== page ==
|Will Don Draper's door ever open for blacks?|
Thus, when this blogger asserts that Don Draper, the lead character well-played by John Hamm, is racist, some have a hard time dealing with that observation. Others might point to Mad Men creator Matt Weiner's claim that his work is one of "science fiction," except that Weiner admits the atmosphere of Draper's office is overtly sexist and racist.
Thus, Don Draper himself is racist.
Take Mad Men: The Suitcase. In fact, you should because it's great television. The overall storyline is really about two people, Don Draper and Peggy Olson, who's work lives are a cover for their damaged selves. Draper has only his work. Peggy wants to get more recognition from her work. But Draper's also a boxing fan, and here's where his watered-down racism reveals itself.
Draper issues the standard predominantly white fears of the man we call Muhammed Ali, who was then called Cassius Clay. Draper complained that Ali always boasted. Draper wanted Liston to win because, essentially without saying it, Liston was the "good Negro," the person that wasn't threatening to Draper's World view, which has blacks in a certain place.
Draper has not faced a black character who was his 1960s equal: someone who was smart enough to establish their own firm to help companies market to blacks. There's nothing in Draper's makeup, and the Liston remarks confirm this, that indicates he could work with someone black who was his equal.
In reality, anyone who was a white male ad exec in the mid-1960s New York city could not get their by being a 21st Century non-racist. The fact is the Civil Rights Amendment was passed in 1964. It forbade discrimination in the workplace, in public schools, and in voting registration. Now, just because a law is passed does not mean businesses are automatically going to follow it immediately.
Unless Don Draper was out marching for civil rights, and hired black interns or had a black girlfriend, it's fantasy to think Draper wasn't racist. Indeed, it would be inaccurate to the period to present him as not having racist views, yet achieving that level of success.
Remember, Draper's firm has yet to hire an African American at any level above servant, and if they do, you can bet on this: that person's hire will be controversial and what that person has to do to remain at the firm - what they have to deal with on a daily basis - has to be a part of that story line if Mad Men is to be believable.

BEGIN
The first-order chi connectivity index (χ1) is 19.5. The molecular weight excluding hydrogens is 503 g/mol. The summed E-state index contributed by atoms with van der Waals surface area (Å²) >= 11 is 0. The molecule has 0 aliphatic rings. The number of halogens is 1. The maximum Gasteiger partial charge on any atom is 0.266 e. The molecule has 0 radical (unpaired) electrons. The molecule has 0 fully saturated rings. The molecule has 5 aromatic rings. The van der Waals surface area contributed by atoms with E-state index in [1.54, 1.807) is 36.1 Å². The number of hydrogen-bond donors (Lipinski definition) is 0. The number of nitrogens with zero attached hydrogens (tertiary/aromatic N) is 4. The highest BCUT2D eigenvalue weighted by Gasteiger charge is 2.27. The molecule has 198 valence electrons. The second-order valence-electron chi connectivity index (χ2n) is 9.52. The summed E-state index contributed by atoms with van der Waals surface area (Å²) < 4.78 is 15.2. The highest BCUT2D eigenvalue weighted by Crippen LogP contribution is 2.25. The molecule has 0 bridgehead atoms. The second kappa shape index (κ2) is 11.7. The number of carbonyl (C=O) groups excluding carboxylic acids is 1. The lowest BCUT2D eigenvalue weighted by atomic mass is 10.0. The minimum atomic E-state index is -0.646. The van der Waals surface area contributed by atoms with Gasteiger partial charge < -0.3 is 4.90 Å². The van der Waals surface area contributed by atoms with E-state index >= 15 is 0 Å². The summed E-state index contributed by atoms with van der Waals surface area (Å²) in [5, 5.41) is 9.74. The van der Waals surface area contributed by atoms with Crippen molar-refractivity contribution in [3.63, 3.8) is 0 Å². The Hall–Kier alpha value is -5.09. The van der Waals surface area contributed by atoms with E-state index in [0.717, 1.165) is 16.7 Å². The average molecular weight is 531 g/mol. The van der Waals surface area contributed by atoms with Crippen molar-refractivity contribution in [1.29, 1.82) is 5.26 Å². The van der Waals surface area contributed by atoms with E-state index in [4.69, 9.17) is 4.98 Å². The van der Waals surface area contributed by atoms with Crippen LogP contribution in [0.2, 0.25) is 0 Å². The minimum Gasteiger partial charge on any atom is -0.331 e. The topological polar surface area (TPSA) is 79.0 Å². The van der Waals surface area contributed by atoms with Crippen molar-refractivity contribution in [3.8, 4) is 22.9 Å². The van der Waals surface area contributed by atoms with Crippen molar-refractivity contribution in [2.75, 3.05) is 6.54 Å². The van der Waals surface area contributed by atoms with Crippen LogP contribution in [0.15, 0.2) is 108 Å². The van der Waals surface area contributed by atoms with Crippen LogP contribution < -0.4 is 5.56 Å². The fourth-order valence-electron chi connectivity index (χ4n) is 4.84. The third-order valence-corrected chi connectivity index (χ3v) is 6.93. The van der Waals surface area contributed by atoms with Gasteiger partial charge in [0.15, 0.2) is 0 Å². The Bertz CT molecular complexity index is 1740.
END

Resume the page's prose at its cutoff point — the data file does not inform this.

If such a hire happens it would have to be approved by Draper. If Draper does so, it would have to be only after he overcame a set of racial personal demons himself. It would not - or should not - happen in one episode. In short Don Draper would have to overcome his own racism.
Remember, it's the times. They were racist to an extreme by today's standards. The biggest problem is that many of fans of Mad Men weren't born at that time; this blogger was.
Which drives me to write this blog post. The simple fact is that even with that racism, the 1960s were a time of pioneering achievements by blacks in the ad World. As was pointed out in Racialicious:
It’s unlikely Mad Men will acknowledge executives for Pepsi-Cola—led by men including Edward F. Boyd—pioneered marketing to Black consumers in the 1940s and 1950s. Or the late Vince Cullers of Chicago launched the first Black advertising agency in 1956, while Luis Díaz Albertini founded Spanish Advertising and Marketing Services, the first Latino shop, in 1962. Hell, even Alex Trebek won’t recognize such trivia.
The other biggest problem is that television "critics" - either because of their own blindness to racism and institutional racism or because they want to pretend racism doesn't exist by not mentioning it - have written that Mad Men got the 1960s right. TV Critic Tom Shales committed this display of ignorance when he wrote "Details of the period, however, are nicely captured" when Mad Men was introduced in 2007.
He means details like the furniture; Shales left out the dirty issue of people and society in Mad Men. The simple fact, is that save for Draper quizzing a black waiter on cigarettes, which says more about Don's desire to get information from any source than how he feels about African Americans, Mad Men has not addressed the issue of American racism toward blacks. That was the defining issue of the 1960s.
Toward A Better Mad Men
At first, I must admit, I didn't pay attention to Mad Men because I thought it was going to be a fake-period-piece that didn't hire non-white actors for anything more than five lines at best. Now, I see it as a potentially useful show that can demonstrate not just the similarities but the differences between race in the 1960s and today.
The burden of proof that Don Draper's not racist is on those who would have to rewrite the history that was the 1960s. Those fans have to accept what President Lincoln said are "the hard facts that created America," and those that continue to shape it.